The Mentor and the Protégé: Talat Mahmood songs by Anil Biswas

February 24, 2014

A tribute to Talat Mahmood on his 90th birth anniversary

Anil Biswas and Talat MahmoodAnil Biswas was not the first composer for whom Talat Mahmood sang in films. He debuted as an actor-singer in Calcutta in Raj Laxmi (1945). While in Calcutta, he also sang (and acted) in Tum Aur Main (1947), Samapti and Swayansiddha (1949). During this period he sang some 40-50 songs (film and non-film) under the name Tapan Kumar. But well before he came to films, he had acquired great fame because of his non-film geets and ghazals. His singing debut was in 1941 with his first non-film geet Sab din ek samaan nahi. A few years later his another non-film song Tasweer teri dil mera bahlaa na sakegi became a national rage.

With all that why is Anil Biswas regarded as the Mentor of Talat Mahmood and why is he (erroneously) regarded as having introduced the latter as a playback singer? Some people try to explain it by labouring on the distinction between ‘playback’ as opposed to ‘singing’ per se. I am not 100% sure that all his film songs before this were picturised on him. My explanation is simple. You just listen to Ae dil mujhe aisi jagah le chal jahaan koi na ho (Arzoo, 1950), and that says it all. His first song after he shifted to Bombay from Calcutta (?), composed by Anil Biswas, is on a different plane. His velvety voice with a unique tremolo immediately put him on a special pedestal. Anil Biswas’s role was not only in composing this all time great song, but also in putting confidence in Talat Mahmood that the कम्पन in his voice was his strength and that he did not need to get rid of it to copy his rivals. This is also his first recognizable film song, and hence the wide misconception that this was his debut song in films.

Thus it was that while Anil Biswas was not the most prolific either with Talat Mahmood compared to C Ramchandra, Ghulam Mohammad and Madan Mohan, he remains the most important composer for him, so much so that you mention Talat Mahmood and Anil Biswas comes to mind. Had Talat Mahmood been alive, he would have been 90 today (b. 24 February 1924; d. 9 May 1998). Continuing my tribute to Anil Biswas in his Centenary Year, let me pay this tribute to Talat Mahmood with his songs by the Bhishma Pitamah of film music on his birth anniversary.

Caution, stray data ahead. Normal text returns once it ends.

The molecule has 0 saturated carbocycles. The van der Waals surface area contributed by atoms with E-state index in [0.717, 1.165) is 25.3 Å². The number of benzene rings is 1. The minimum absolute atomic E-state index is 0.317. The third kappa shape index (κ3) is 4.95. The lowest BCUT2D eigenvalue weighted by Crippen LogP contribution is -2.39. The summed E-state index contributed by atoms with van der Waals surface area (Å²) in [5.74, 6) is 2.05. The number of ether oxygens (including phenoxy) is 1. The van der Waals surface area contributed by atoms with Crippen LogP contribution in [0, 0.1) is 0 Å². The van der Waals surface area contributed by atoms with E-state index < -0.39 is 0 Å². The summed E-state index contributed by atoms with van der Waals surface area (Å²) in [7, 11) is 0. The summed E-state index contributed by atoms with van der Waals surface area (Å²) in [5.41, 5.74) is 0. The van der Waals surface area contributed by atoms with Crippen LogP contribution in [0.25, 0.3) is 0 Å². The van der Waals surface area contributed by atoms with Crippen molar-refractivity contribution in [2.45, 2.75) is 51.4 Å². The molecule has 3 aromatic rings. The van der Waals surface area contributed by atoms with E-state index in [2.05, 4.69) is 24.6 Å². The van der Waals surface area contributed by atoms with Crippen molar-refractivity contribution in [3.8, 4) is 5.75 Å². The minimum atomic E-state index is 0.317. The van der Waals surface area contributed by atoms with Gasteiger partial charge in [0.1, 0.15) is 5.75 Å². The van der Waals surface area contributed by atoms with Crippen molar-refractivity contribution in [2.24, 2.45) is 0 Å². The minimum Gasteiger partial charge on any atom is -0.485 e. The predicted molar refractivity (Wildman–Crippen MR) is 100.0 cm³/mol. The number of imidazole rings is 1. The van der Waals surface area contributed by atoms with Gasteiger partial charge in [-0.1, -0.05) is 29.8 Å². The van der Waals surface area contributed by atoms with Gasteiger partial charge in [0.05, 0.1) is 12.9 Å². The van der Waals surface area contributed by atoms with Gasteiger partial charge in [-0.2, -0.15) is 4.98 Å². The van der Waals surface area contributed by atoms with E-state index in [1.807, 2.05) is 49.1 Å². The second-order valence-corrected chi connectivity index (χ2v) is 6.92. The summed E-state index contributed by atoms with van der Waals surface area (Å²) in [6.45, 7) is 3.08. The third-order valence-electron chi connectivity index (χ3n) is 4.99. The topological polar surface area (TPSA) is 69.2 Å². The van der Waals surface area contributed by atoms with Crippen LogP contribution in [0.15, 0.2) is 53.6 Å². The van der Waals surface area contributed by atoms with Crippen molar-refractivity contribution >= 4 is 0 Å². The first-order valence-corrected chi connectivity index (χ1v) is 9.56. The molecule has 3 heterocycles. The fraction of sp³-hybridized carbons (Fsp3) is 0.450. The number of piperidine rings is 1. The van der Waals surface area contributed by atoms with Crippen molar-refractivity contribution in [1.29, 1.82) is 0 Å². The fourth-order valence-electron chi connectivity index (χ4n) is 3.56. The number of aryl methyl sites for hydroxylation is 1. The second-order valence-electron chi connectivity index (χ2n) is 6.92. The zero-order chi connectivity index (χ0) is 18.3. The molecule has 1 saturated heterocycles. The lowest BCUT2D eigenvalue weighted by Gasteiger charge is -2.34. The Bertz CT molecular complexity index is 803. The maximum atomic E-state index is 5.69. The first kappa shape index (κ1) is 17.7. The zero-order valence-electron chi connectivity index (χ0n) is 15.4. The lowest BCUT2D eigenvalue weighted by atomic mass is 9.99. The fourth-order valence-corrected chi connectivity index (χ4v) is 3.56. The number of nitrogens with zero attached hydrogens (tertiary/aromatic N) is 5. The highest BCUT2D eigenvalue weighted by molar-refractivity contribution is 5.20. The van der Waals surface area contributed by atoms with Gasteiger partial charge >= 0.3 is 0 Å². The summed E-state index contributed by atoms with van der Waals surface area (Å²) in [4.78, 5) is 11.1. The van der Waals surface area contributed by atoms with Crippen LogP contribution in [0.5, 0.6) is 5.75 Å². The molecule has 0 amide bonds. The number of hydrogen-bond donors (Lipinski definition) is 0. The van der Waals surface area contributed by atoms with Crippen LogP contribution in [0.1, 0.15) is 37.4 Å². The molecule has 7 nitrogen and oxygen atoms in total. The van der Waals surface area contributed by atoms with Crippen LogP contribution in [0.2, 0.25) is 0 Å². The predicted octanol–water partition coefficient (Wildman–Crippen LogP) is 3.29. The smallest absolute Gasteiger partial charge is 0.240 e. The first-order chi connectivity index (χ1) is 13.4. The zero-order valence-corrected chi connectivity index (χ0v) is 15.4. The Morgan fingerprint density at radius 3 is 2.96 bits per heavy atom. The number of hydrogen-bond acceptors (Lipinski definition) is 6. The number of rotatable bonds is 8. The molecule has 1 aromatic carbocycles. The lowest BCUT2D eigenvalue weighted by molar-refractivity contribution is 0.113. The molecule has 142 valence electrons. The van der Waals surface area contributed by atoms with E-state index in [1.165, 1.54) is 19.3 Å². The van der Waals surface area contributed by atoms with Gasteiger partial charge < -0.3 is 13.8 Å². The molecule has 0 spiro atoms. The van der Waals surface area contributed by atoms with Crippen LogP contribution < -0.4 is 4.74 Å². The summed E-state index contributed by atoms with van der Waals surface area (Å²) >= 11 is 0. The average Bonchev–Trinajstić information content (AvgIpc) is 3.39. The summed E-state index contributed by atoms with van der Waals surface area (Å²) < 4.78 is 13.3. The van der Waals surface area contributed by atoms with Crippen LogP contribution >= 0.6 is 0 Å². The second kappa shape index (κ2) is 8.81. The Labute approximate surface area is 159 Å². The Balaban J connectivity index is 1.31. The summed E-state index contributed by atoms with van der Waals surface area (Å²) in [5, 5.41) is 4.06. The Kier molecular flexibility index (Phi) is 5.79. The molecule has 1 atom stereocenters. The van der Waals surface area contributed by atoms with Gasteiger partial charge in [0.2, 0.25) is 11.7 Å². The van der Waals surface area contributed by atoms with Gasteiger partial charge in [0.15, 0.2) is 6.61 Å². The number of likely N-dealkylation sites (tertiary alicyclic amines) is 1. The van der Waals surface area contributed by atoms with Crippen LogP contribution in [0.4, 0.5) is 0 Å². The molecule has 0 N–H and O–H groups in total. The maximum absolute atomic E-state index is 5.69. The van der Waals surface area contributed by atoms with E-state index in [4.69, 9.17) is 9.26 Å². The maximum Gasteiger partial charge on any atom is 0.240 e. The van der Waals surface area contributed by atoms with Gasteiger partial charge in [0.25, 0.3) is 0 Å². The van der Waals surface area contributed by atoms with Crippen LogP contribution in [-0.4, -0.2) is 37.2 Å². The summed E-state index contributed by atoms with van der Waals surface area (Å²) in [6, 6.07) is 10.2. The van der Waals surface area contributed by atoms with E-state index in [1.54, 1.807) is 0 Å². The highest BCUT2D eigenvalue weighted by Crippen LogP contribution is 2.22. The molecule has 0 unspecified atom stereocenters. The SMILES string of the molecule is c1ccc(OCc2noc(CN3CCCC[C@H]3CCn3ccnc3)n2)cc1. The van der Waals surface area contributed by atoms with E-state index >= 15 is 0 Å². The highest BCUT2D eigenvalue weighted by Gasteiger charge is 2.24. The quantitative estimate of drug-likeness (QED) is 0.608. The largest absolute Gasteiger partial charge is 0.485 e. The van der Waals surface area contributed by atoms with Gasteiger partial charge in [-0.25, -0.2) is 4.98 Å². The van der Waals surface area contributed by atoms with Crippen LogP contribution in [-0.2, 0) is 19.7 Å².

1. Ae dil mujhe aisi jagah le chal jahan koi na ho from Arzoo (1950), lyris Majrooh Sutanpuri

An iconic song of the singer with the velvety voice on the tragedy king Dilip Kumar. This would start a short rein of Talat Mahmood as the voice of Dilip Kumar until he was displaced by the more versatile Rafi. But Talat created a passionate following regardless of the number of songs he sang (which would be a fraction of Rafi).

 

2. Shukriya ae pyar tera shukriya from Aaraam (1951), lyrics Rajendra Krishna

The Maestro composes a velvety tune for Talat Mahmood, picturised on Talat himself on the harmonium, obviously in a special appearance, as Dev Anand and Madhubala were the lead actors in the film.

 

3. Nain miley nain hue baawre chain kahan mohe sajan saanwre (with Lata Mangeshkar) from Taraana (1951), lyrics Prem Dhawan

This Dilip Kumar-Madhubala starrer tragedy was a great showcase for Anil Biswas-Talat Mahmood magic. Among the best duets of Talat-Lata Mangeshkar.

 

4. Seene mein sulagate hain armaan (with Lata Mangeshkar) from Taraana

Matching the mood of the film, a deeply poignant duet with Lata Mangeshkar, again among their all time greats.

 

5. Ek main hun ek meri bekasi ki sham hai from Taraana, lyrics Kaif Irfani

Now we come to the Talat solo from the film. Anil Biswas is recognizable by the deeply sombre mood he creates and by the absence of any frills in the composition.